The century-old fluoresceins and rhodamines persist as flexible scaffolds for fluorescent and fluorogenic compounds. Extensive exploration of these xanthene dyes has yielded general structure–activity relationships where the development of new probes is limited only by imagination and organic chemistry. In particular, replacement of the xanthene oxygen with silicon has resulted in new red-shifted Si-fluoresceins and Si-rhodamines, whose high brightness and photostability enable advanced imaging experiments. Nevertheless, efforts to tune the chemical and spectral properties of these dyes have been hindered by difficult synthetic routes. Here, we report a general strategy for the efficient preparation of Si-fluoresceins and Si-rhodamines from readily synthesized bis(2-bromophenyl)silane intermediates. These dibromides undergo metal/bromide exchange to give bis-aryllithium or bis(aryl Grignard) intermediates, which can then add to anhydride or ester electrophiles to afford a variety of Si-xanthenes. This strategy enabled efficient (3–5 step) syntheses of known and novel Si-fluoresceins, Si-rhodamines, and related dye structures. In particular, we discovered that previously inaccessible tetrafluorination of the bottom aryl ring of the Si-rhodamines resulted in dyes with improved visible absorbance in solution, and a convenient derivatization through fluoride-thiol substitution. This modular, divergent synthetic method will expand the palette of accessible xanthenoid dyes across the visible spectrum, thereby pushing further the frontiers of biological imaging.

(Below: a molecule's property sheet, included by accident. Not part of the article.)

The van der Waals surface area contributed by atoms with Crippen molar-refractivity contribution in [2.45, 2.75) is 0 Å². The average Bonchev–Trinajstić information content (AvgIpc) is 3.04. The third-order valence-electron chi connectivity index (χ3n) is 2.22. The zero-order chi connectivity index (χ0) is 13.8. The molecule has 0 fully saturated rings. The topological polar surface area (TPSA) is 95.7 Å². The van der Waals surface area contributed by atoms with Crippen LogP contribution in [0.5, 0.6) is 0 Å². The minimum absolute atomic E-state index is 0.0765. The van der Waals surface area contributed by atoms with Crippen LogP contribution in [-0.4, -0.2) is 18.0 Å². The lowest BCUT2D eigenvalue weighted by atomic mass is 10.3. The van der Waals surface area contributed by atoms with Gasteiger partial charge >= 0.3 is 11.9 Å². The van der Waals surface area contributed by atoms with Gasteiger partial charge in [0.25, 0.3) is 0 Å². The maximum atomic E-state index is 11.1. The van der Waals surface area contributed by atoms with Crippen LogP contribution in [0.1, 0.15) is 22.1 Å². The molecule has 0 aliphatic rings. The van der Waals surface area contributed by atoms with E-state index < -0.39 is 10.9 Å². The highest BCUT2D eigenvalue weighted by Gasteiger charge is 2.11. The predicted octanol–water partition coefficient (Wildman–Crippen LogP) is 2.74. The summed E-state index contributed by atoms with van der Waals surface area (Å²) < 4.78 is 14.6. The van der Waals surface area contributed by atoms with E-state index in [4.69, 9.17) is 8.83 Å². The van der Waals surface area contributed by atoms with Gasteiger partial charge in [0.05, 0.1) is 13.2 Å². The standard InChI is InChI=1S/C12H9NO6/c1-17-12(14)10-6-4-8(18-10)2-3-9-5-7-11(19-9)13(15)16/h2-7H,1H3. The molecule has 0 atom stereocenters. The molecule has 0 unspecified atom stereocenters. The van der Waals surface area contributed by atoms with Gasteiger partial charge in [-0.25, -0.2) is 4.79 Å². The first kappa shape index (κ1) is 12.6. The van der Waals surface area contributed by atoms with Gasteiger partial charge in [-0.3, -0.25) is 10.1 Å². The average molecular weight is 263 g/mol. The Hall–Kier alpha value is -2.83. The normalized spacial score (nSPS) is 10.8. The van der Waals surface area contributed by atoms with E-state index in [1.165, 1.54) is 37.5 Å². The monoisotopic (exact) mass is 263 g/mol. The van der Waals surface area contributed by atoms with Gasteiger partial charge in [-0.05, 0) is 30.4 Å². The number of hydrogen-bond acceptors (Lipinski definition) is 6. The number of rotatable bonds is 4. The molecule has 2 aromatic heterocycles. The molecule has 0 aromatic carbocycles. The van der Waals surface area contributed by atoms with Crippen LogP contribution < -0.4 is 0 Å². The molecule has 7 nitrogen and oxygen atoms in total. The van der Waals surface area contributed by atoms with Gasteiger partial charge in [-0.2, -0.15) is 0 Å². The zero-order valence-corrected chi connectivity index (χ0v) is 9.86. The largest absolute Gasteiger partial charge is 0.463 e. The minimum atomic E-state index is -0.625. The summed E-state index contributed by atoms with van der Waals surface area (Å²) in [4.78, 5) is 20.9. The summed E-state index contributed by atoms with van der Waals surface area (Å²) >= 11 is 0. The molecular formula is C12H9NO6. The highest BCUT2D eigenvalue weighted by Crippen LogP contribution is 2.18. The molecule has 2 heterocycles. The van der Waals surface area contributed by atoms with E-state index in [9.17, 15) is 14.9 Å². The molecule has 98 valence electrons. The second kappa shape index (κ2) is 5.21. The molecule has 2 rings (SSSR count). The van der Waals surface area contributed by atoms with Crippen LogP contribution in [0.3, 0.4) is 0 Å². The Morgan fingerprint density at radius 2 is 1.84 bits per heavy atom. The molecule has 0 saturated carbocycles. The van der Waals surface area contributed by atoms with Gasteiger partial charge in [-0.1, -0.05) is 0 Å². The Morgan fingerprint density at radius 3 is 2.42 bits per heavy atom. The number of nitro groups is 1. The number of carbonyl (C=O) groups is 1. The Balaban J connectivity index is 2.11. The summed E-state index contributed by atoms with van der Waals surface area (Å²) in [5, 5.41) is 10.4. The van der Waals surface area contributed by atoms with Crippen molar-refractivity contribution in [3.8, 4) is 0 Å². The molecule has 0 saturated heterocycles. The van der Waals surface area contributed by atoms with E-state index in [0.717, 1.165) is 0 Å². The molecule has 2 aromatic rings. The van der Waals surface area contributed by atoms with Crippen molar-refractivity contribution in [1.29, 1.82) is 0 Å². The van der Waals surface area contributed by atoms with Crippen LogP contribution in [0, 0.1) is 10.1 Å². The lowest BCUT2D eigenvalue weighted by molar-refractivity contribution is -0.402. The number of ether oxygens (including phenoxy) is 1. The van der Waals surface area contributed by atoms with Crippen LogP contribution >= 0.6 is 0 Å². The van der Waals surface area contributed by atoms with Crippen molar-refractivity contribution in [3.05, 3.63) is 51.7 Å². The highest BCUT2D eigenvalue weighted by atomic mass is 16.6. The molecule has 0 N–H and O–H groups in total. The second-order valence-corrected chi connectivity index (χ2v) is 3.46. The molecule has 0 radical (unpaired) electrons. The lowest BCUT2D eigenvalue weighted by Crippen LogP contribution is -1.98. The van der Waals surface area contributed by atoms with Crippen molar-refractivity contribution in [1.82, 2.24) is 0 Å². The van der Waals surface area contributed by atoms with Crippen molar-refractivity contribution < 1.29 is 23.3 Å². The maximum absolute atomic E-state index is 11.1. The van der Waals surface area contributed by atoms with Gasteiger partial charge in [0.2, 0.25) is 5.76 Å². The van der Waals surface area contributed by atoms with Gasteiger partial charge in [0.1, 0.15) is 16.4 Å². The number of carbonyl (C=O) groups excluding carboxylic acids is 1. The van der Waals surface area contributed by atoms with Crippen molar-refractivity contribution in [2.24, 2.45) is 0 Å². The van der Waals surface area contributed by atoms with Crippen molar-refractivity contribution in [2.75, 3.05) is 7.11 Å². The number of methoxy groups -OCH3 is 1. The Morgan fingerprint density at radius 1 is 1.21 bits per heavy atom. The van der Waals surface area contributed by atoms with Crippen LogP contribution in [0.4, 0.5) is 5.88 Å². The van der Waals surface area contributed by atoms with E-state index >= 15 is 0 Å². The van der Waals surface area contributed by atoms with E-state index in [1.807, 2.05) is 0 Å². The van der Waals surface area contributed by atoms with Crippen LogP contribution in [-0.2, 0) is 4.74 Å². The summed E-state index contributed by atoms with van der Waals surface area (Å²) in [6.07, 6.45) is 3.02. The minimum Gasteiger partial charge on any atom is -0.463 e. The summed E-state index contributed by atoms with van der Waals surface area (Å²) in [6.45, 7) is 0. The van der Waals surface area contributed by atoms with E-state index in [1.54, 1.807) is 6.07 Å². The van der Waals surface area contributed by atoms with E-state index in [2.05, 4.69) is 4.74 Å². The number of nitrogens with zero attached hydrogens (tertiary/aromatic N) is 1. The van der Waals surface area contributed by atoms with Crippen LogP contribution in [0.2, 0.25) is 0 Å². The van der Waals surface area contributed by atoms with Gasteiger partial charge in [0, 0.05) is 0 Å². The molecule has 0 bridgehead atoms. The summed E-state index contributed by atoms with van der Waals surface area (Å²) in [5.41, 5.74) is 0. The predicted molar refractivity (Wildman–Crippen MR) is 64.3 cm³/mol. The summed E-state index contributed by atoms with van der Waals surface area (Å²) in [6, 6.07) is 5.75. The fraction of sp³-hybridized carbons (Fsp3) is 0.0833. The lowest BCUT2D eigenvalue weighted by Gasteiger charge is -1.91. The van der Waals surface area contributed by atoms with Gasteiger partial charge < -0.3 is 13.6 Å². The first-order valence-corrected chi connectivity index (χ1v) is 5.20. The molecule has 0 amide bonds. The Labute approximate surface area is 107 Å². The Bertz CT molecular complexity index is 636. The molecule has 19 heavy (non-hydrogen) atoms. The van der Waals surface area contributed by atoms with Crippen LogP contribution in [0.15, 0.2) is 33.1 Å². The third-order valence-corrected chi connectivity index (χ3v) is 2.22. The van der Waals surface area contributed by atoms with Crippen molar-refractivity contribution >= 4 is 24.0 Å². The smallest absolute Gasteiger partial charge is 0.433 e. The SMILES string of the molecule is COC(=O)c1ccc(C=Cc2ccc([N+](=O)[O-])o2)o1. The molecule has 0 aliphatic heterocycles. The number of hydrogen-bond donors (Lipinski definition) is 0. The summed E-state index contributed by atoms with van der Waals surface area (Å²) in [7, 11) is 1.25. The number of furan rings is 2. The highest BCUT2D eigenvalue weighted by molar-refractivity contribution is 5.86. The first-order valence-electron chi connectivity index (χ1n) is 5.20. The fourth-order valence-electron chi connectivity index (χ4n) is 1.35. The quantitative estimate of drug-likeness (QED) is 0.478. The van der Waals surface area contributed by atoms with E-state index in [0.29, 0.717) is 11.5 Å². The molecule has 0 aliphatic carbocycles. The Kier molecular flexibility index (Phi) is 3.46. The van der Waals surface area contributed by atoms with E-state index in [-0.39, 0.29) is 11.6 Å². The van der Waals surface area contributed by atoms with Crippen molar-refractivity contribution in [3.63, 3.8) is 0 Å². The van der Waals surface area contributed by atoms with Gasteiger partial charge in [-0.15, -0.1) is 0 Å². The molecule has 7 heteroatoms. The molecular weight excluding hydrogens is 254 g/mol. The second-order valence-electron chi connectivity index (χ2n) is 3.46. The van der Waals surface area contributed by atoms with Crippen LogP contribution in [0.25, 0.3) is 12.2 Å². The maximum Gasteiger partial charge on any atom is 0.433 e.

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07/13/17 | Chemistry is dead. Long live chemistry!
Lavis LD
Biochemistry. 2017 Jul 13;56(39):5165-70. doi: 10.1021/acs.biochem.7b00529

Chemistry, once king of fluorescence microscopy, was usurped by the field of fluorescent proteins. The increased demands of modern microscopy techniques on the “photon budget” requires better and brighter fluorophores. Here, we review the recent advances in biochemistry, protein engineering, and organic synthesis that have allowed a triumphant return of chemical dyes to modern biological imaging.

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06/29/17 | Desensitized D2 autoreceptors are resistant to trafficking.
Robinson BG, Bunzow JR, Grimm JB, Lavis LD, Dudman JT, Brown J, Neve KA, Williams JT
Scientific Reports. 2017 Jun 29;7(1):4379. doi: 10.1038/s41598-017-04728-z